The coronavirus pandemic has created significant challenges for the manufacturing industry, disrupting manufacturing operations around the world. Organizations that help companies understand their supply chains are issuing guidance to help mitigate the impact.
Though many countries seem to be taking steps toward normal operations, the pandemic’s influence on our economy will linger for the foreseeable future. The race to a vaccine is ongoing. Companies are transitioning their operations to produce medical supplies. And supply chains will be at a higher risk of human and labor rights issues than normal for some time.
A responsible business approach should take the post-pandemic landscape into consideration. For example, there will be fewer opportunities to conduct onsite evaluations and inspections due to limited and restricted travel. Supply chain data technology can help companies keep the communication lines open with remote factory locations, mitigating risk during uncertain business conditions.
Protecting Advancements in Human Rights
The pandemic threatens industry efforts to follow the guidance laid out by organizations such as the United Nations (UN) and the Organisation for Economic Co-operation and Development (OECD) to advance sustainable development values. Although there is never an appropriate time to abandon corporate responsibility, industries and regions with poor human rights records, such as mining, face increased risk when demand fluctuates.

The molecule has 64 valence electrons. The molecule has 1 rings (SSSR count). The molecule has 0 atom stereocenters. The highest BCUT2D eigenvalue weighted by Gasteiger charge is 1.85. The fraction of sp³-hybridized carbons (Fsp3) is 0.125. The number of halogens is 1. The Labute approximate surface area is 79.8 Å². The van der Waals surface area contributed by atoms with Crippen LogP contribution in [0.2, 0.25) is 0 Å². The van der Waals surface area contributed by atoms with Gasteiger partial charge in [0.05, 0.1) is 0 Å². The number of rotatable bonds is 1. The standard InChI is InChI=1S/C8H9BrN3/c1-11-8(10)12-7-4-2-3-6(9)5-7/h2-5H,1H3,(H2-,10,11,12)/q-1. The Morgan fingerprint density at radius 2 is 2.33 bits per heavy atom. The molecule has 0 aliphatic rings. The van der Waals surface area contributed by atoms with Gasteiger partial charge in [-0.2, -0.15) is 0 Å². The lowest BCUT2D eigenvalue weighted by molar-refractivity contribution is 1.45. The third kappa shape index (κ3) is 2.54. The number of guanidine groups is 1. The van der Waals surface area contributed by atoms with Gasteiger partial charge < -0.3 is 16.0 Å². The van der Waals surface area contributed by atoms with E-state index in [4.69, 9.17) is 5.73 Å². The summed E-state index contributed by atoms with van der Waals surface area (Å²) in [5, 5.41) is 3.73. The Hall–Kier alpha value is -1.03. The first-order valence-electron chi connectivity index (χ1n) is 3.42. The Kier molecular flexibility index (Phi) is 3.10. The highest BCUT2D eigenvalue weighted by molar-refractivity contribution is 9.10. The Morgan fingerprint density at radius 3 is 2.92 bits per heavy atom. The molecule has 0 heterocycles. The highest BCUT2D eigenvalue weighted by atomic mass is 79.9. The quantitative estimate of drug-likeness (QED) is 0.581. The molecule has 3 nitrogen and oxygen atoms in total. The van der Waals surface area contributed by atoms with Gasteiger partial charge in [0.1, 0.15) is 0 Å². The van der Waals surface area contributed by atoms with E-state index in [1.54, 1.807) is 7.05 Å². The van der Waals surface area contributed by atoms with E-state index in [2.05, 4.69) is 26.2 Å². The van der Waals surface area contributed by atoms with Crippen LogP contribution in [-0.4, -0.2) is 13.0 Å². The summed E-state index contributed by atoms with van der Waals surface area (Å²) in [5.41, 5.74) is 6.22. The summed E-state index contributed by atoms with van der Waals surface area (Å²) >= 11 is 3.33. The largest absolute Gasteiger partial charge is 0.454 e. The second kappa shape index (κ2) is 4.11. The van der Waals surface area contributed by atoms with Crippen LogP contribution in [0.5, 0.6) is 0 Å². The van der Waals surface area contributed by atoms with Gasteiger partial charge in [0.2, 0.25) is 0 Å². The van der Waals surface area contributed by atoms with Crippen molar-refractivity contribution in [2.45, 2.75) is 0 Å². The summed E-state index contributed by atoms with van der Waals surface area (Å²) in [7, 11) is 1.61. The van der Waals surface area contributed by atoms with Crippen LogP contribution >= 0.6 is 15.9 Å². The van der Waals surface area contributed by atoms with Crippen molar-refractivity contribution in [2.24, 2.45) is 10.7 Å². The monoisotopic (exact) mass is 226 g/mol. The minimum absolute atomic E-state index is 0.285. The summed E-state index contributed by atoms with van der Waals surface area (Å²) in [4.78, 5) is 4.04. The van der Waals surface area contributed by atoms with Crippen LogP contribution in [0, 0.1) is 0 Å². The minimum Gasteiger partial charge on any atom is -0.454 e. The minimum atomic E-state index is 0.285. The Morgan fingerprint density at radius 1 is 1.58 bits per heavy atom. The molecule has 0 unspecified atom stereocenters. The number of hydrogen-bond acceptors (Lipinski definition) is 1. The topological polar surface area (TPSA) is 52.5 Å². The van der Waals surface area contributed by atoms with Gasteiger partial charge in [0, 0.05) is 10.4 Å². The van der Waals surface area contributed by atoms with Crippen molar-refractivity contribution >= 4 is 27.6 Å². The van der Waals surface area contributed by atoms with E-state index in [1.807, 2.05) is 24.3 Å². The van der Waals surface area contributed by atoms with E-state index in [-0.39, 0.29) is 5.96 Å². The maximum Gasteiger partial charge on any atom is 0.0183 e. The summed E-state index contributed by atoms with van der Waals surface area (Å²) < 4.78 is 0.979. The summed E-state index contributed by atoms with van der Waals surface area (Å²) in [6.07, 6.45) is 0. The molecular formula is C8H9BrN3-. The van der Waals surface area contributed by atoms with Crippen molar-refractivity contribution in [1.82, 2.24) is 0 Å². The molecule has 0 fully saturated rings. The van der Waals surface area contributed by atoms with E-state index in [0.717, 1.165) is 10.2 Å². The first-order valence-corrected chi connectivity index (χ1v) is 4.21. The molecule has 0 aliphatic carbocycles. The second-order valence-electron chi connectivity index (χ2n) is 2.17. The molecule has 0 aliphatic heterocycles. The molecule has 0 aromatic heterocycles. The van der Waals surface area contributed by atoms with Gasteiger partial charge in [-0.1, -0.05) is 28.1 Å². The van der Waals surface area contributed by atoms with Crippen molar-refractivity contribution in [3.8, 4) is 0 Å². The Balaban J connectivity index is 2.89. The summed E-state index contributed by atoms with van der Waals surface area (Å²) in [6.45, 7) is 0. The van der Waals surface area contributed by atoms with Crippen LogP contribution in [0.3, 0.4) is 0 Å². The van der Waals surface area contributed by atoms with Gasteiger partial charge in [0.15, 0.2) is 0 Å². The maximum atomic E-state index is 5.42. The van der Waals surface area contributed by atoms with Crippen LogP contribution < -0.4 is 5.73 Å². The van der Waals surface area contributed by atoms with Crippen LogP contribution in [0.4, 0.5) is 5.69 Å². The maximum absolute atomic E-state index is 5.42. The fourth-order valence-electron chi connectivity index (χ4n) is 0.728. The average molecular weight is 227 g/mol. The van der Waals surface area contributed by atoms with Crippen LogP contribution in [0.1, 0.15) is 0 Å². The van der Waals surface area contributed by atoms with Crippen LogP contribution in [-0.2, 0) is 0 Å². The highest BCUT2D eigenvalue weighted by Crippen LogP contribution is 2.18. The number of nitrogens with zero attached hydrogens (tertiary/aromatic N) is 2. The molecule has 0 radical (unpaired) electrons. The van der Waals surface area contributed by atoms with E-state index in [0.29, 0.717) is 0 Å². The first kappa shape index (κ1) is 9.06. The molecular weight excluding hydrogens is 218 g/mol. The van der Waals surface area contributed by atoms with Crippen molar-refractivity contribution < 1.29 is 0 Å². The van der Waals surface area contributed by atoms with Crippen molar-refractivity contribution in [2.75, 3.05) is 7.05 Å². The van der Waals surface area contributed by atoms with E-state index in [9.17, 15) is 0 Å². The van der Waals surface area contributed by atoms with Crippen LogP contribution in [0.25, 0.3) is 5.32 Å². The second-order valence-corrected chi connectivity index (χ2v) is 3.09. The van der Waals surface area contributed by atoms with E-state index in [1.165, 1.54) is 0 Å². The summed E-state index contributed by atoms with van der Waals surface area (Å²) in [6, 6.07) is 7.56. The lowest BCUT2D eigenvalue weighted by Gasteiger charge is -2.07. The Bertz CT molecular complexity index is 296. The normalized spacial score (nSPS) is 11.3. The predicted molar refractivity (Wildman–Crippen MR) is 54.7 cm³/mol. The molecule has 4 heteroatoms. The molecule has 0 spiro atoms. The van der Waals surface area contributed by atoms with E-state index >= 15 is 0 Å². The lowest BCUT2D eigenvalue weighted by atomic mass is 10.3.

Companies have a responsibility to ensure their operations continue to address corporate environmental, social and governance goals even in the midst of disruption events, but limited visibility into remote factory locations makes this a difficult and expensive task. Those that prioritize transparency in their supply chains through due diligence will be in a better position to grow sustainable revenue and thrive in the post-pandemic business landscape.
However, companies shouldn’t just rush out and purchase the first solution they encounter. Supply chain data management technology is difficult to implement smoothly, and workforces can be resistant to sweeping operational changes. A comprehensive service provider can help you overcome the barriers to digital transformation in your supply chain and ensure you’re getting value.
Technology & Supply Chain Transparency
Before the pandemic, supply chain data management was helping companies transition compliance and due diligence to data automation technology as a means of risk mitigation and cost efficiency. As the global response to the coronavirus continues, companies that have yet to do so should take this opportunity to modernize their operations, and build transparency into their supply chains.
If your company is already leveraging this type of technology, you may wish to ask your service provider what resources they have available to help clients navigate geographic pandemic data.
For more information about how Assent can help you mitigate supply chain disruption and any associated risk, contact us.